“Income from property, interest, dividends and other investment income – sometimes called unearned income, as most of it does not come directly from work – rose by more than 40% between 2010-11 and 2015-16, the most recent year for which HMRC figures are available.
However, the gains were massively concentrated among the top 10% of Britons, whose unearned income doubled from an average of £19,000 each to more than £38,000 – well above the average household income of around £25,000 in 2015-16.”
Unearned income, being related to wealth rather than wages, is bound to be very highly skewed as wealth inequality is always higher than wage inequality. More than 90% of unearned income goes to 6-7% of the population and other HMRC data shows that the average investment income of the highest-earning 10% of trusts nearly doubled between 2010-11 and 2015-16, from £108,000 to almost £200,000 – again boosted by rising dividends.
So the gap between the two lines is driven, not by earnings inequality, but by inequality in unearned income which in turn is driven by wealth inequality. And wealth inequality shows a much clearer picture.
In summary, if you depend on working for your money, you have been getting poorer; if you depend on returns from your capital, you have been getting richer. Work has become the route into poverty, not out of it.
Policy Should also Tackle Lower Productivity Growth
To better understand what has driven mass impoverishment in the UK, we can use the data in the first chart to compare:
- the way in which median income has in fact changed since 2010;
- the way it would have changed had we experienced the actual post-2010 economic growth, but with pre-2010 levels of inequality; and
- the way it would have changed had we experienced pre-2010 levels of growth and inequality.
The results are shown below.
Actual median earnings have fallen by 4% since 2010. If earnings had kept pace with growth in GDP per capita (i.e. actual growth but with fixed inequality), they would have risen by 6%. And if we had had the same growth rate as from 1997-2010 (a very low benchmark, since that period included the Global Financial Crisis and Great Recession which followed it) they would have risen by 9%.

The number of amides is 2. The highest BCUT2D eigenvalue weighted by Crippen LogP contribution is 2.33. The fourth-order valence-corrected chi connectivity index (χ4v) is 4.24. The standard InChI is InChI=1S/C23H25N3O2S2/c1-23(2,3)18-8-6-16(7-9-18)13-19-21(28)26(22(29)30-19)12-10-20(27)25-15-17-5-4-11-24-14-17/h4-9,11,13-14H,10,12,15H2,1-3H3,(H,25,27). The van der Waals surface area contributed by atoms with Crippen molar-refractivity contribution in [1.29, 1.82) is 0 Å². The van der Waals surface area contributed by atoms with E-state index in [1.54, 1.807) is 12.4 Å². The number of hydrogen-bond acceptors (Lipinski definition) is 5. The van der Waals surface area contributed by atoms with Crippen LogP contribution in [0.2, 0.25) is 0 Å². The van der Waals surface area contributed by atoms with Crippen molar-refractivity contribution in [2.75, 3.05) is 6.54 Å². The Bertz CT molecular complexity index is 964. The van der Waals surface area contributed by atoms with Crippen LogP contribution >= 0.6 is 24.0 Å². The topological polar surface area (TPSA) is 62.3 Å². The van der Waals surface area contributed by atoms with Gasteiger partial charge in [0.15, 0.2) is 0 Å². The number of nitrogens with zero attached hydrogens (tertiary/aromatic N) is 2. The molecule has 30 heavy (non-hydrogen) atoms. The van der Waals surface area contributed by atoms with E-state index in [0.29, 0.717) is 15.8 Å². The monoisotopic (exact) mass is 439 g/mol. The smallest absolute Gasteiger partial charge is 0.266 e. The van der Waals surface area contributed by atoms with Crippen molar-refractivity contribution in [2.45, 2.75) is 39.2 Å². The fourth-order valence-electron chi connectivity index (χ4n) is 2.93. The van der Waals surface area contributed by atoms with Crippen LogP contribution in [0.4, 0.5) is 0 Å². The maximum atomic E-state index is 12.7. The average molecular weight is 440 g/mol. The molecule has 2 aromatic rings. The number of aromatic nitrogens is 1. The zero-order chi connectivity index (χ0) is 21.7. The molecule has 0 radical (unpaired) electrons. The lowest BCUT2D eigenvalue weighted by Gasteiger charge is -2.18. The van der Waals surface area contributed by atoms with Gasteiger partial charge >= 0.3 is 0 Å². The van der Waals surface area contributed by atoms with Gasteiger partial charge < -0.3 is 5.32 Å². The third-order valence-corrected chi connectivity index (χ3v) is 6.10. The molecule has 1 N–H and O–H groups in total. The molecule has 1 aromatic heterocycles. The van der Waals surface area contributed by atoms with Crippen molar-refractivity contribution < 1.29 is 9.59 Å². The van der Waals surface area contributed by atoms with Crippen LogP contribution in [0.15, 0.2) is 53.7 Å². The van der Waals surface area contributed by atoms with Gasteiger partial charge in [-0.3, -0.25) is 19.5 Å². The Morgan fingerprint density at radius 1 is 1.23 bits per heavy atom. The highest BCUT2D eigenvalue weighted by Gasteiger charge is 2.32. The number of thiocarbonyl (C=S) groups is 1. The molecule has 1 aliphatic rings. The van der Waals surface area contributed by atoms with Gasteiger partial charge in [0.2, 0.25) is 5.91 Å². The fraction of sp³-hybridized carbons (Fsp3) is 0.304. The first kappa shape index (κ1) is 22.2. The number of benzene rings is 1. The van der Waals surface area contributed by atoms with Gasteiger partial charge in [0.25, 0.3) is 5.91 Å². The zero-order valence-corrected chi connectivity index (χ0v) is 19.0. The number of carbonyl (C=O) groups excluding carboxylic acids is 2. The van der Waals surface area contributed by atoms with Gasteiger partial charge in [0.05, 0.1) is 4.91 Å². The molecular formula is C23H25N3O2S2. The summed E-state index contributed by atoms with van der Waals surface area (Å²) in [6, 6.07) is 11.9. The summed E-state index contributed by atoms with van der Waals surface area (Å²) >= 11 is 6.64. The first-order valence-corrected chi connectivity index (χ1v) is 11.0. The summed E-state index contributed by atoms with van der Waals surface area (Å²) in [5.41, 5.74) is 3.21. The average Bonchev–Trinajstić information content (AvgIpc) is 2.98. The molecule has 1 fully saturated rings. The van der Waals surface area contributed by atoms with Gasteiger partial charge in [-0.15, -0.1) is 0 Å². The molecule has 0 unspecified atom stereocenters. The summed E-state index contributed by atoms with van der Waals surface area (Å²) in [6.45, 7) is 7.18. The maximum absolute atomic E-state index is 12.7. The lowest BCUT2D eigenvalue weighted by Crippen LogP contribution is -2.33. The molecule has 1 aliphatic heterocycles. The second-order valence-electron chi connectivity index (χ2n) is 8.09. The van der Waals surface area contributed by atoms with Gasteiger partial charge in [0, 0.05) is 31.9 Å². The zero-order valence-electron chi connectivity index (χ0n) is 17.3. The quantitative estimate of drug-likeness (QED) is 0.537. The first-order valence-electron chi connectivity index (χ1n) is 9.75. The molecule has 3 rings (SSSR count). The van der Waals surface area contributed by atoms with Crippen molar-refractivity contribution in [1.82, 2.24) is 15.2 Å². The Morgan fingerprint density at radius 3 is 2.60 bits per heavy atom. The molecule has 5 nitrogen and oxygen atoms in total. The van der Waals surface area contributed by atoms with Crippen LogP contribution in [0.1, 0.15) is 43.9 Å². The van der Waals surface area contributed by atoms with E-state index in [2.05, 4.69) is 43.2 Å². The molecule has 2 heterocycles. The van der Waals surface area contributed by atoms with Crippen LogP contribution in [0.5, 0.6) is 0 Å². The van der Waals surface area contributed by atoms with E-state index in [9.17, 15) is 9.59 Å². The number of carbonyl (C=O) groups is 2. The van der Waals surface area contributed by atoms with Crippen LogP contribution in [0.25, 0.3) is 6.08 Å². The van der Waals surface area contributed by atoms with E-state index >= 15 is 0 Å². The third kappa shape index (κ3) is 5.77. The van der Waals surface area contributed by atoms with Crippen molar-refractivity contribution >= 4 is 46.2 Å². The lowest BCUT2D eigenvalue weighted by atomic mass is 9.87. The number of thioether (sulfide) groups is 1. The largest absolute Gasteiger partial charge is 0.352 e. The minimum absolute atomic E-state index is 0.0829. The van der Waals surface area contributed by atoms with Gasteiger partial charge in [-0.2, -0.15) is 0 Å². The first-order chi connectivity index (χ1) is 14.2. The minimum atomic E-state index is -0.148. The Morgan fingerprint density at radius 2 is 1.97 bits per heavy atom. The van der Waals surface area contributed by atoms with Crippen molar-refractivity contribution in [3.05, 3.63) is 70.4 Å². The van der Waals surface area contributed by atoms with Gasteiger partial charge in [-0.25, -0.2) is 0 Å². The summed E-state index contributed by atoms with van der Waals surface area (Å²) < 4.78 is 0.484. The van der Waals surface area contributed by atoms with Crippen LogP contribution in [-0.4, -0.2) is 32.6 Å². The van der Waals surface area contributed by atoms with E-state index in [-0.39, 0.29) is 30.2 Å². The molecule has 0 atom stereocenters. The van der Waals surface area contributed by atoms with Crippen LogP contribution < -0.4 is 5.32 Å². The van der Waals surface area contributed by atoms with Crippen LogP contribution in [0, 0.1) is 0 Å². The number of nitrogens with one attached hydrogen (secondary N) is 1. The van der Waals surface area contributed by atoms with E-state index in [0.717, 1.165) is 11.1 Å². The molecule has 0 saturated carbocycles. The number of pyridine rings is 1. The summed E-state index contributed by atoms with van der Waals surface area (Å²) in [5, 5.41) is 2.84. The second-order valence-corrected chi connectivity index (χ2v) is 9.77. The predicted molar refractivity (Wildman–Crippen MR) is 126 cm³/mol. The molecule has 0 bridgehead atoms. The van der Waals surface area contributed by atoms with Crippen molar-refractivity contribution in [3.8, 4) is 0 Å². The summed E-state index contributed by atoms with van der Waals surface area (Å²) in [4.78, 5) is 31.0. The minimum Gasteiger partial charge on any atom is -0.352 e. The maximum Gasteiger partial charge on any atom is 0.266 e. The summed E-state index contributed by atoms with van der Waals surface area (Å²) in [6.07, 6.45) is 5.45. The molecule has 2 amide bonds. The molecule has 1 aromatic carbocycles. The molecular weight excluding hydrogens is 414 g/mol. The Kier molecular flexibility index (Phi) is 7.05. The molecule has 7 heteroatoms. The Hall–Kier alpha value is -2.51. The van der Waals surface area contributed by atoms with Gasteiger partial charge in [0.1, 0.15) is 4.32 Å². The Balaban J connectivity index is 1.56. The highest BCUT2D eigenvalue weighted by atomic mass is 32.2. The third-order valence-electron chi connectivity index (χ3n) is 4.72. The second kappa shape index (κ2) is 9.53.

With sound management of the economy, we should probably have expected median wages to be between 10% and 20% higher today than they were in 2010. That is between 14% and 24% higher than they are today.
As the chart above shows, rising inequality is the largest factor, but the lower productivity growth is also critical. We need both to grow the pie and to share it more fairly.
Policy formulation is complex, but there are only fundamentally four types of policy. Each policy either grows the pie or it doesn’t; and it either shares the benefits of that growth fairly or it doesn’t. That gives us four types of policy:
- Type I: captured growth policies,
- Type II: shared growth policies,
- Type III: vulture policies and
- Type IV: balancing policies.
This simple framework tells you how we got into the mess we are in, and how we can get out.
We got into this mess because we have had far too many captured growth policies and vulture policies, and far too few shared growth policies and balancing policies.
And we can get out if we focus as much as possible on Shared Growth policies. and recognise that where we adopt captured growth policies, they need to be balanced. And of course if we stop introducing vulture policies.
It is not even difficult to come up with a suitable portfolio of policies: the Final Report of The Commission on Economic Justice has done a good job of producing such a portfolio – to give just one example – so no politician should claim that lack of policy options is the problem.
We really just need to take 5 simple steps to address mass impoverishment in the UK.
If this matters to you, please do sign up and join the 99% Organisation.